This metal ring is a version of the Chinese Good Luck Ring sold by King, Sovereign, De Laurence and others throughout the 1930s and 40s. You can see the ad copy from King here. The De Laurence catalog of 1931 devotes an entire page to this ring, calling it, with typical De Laurence hyperbole, the "Most Remarkable Selling Article In The History Of Jewelry Making". The ad goes on to tell how the Broadway stars of "Tangerine", Julia Sanderson and Frank Crumit, as well as Cecil Lean and Miss Cleo Mayfield of "The Blushing Bride" use this ring to pack the theaters and even avoid the flu. Not to mention its use by Fanny Brice, Walker Whiteside and even Al Jolson! Yes, Good Luck, Health, Happiness, Prosperity and Long Life are all provided according to De Laurence. One testimonial even describes how wearing the ring gives the wearer their very own "Chinese Spirit or Oriental Guide." Fantastic! Here is another example of the same ring design, only in brass. This version has small dragons on the shoulders of the ring:
And speaking of fantastic, the next ring we feature really is a marvel. If you have examined the Curio Catalogs on this website, you may have wondered about the fabrication of some of the exotic pieces of hoodoo-related jewelry. This ring amazingly has survived the decades as an example of these fragile items.
This is a Black Cat Good Luck ring, size 10, likely from the late 1930s or early 1940s. The ring itself is pot metal and the Black Cat on the face is printed paper covered with a Lucite gem. The seller could adapt the ring to different subjects merely by inserting a different paper face, for example a drawing of a Lucky Hand Root or a Hand of Fatima or other image. Of course if you wash your hands or wear it in the rain the paper will be destroyed. It's no wonder these rings are uncommon today. Here are some additional views:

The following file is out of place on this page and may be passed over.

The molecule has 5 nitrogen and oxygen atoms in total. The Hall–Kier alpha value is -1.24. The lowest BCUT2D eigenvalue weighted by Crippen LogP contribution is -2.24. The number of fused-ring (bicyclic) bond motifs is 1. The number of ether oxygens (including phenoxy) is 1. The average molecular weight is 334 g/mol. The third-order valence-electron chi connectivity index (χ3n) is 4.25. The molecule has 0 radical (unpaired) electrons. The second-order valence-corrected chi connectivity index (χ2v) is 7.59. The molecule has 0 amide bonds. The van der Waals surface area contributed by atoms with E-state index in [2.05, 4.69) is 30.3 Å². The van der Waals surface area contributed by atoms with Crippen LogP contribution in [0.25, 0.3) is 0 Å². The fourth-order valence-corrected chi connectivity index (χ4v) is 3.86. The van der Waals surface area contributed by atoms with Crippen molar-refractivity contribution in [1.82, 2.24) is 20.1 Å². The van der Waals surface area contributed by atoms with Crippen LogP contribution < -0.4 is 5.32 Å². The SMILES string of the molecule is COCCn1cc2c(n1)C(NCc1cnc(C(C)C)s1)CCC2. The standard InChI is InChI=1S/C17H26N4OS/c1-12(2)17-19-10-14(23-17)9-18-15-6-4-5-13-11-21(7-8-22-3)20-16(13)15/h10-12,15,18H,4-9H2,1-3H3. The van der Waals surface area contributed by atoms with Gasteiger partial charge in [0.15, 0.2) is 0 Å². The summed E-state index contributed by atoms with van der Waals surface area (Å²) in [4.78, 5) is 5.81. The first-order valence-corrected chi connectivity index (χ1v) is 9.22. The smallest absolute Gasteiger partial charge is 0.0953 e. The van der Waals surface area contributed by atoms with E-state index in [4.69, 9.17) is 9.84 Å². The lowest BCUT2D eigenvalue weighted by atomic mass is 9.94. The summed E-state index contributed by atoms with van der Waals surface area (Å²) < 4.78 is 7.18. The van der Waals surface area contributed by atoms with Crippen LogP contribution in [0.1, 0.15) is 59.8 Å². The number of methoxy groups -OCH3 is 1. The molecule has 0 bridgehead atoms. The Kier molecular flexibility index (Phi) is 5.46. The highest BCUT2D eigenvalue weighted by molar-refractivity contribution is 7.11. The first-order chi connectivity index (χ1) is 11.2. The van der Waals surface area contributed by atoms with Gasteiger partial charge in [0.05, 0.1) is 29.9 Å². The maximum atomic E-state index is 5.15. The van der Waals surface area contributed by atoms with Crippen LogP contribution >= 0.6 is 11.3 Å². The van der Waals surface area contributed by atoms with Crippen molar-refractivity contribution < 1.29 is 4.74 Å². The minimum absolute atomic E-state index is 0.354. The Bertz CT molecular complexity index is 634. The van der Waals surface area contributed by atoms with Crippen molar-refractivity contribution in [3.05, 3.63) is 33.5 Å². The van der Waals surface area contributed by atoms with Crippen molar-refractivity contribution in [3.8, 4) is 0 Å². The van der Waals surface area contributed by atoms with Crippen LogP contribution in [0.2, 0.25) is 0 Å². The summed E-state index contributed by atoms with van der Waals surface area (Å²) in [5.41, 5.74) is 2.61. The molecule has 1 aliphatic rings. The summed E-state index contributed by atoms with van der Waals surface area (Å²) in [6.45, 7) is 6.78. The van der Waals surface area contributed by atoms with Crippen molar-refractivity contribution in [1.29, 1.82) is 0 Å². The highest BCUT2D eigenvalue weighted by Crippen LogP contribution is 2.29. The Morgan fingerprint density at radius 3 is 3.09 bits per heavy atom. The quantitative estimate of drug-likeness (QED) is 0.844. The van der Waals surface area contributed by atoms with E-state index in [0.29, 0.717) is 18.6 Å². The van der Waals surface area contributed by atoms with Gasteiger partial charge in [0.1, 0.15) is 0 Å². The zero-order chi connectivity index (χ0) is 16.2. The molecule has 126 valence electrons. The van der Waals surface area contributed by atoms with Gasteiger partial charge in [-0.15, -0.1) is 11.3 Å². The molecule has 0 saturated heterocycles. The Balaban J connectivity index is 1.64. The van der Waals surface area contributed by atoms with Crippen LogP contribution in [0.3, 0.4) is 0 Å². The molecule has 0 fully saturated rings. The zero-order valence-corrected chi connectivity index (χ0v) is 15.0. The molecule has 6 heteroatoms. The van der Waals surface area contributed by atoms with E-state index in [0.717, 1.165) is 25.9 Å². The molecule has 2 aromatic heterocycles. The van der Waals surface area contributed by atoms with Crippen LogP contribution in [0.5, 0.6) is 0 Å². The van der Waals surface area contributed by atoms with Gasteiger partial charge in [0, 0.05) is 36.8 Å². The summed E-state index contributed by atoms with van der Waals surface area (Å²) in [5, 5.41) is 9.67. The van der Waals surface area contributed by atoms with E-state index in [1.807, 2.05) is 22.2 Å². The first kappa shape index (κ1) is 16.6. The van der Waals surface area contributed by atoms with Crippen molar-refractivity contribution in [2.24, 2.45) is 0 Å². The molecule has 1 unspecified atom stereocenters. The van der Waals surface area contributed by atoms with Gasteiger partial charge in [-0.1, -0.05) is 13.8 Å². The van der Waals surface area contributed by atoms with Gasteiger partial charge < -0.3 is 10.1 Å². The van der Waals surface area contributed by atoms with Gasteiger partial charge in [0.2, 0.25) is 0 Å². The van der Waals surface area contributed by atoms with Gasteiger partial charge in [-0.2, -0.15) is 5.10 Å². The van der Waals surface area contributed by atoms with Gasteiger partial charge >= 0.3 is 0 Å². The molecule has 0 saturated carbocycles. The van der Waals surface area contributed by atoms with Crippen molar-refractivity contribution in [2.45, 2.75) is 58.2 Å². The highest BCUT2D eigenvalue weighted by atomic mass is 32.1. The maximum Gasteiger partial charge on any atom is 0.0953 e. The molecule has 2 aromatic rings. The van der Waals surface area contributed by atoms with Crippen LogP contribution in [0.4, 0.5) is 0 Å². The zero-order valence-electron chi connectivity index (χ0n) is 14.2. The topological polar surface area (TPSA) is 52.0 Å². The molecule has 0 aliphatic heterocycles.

The sides are both decorated with a horseshoe, wishbone, four-leaf clover and the words "Good Luck". It appears that there may have been seven small stones originally set into the horseshoes. The inside of this ring is inscribed and there is a quantity of material pressed on the inside behind the face as seen here:
The inscription reads " + OROP + GMGL + ". The material on the inside appears to be beeswax or resin with pieces of roots and mineral embedded within. Given the nature of the ring it is likely that these are pieces of High John the Conqueror root and Lodestone chunks. In all this is a ring that radiates Power and Good Luck. it even has it's own Good Luck celluloid ring box that also keeps a whole small High John root within the ring:
Another interesting material used to make Lucky jewelry is Elephant's Hair. Generally the tail hair is used as it is quite large and durable. Brooches, bracelets and rings have been inset with Elephant Hair since the middle 1800s. Sometimes a single hair is used for a ring, as in this example:
There is a small gold piece that gives the Elephant Hair ring its shape.
Another motif used in lucky imagery, including jewelry, is the fouled anchor. The anchor is called "fouled" because it has become entangled in its rope. When this happens on a ship or boat the anchor is not able to catch the bottom to hold the boat still. Therefore the fouled anchor represents continued and unencumbered forward motion. Literally it symbolizes smooth travel, without hinderance. By extension, this concept symbolizes overcoming obstacles that impede progress.
Above is a pin showing a typical fouled anchor. The fouled anchor is well known from its use in many emblems of the U.S. Navy.
This lovely pendant contains a 1955 British Six Pence coin in a heart-shaped setting. The six pence is known as a lucky coin and is mentioned in the famous rhyme concerning what a woman should wear on her wedding day:
"Something old, something new,
Something borrowed, something blue,
And a Lucky Six Pence in her shoe".
A pendant such as this one would likely give the same effect, but would be more comfortable than having a coin in the shoe.